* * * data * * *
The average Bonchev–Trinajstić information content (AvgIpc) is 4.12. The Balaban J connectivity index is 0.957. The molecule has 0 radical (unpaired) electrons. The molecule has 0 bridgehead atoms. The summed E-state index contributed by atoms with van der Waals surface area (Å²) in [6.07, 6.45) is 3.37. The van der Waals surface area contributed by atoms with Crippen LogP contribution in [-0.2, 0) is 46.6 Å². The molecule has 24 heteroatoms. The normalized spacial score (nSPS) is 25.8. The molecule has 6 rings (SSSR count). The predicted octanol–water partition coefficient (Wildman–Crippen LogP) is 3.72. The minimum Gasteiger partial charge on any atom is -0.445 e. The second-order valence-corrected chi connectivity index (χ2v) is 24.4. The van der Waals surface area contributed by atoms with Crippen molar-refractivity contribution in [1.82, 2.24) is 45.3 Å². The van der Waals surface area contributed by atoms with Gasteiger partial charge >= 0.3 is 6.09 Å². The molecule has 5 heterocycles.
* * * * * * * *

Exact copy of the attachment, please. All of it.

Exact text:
The average Bonchev–Trinajstić information content (AvgIpc) is 4.12. The Balaban J connectivity index is 0.957. The molecule has 0 radical (unpaired) electrons. The molecule has 0 bridgehead atoms. The summed E-state index contributed by atoms with van der Waals surface area (Å²) in [6.07, 6.45) is 3.37. The van der Waals surface area contributed by atoms with Crippen LogP contribution in [-0.2, 0) is 46.6 Å². The molecule has 24 heteroatoms. The normalized spacial score (nSPS) is 25.8. The molecule has 6 rings (SSSR count). The predicted octanol–water partition coefficient (Wildman–Crippen LogP) is 3.72. The minimum Gasteiger partial charge on any atom is -0.445 e. The second-order valence-corrected chi connectivity index (χ2v) is 24.4. The van der Waals surface area contributed by atoms with Crippen molar-refractivity contribution in [1.82, 2.24) is 45.3 Å². The van der Waals surface area contributed by atoms with Gasteiger partial charge >= 0.3 is 6.09 Å². The molecule has 5 heterocycles.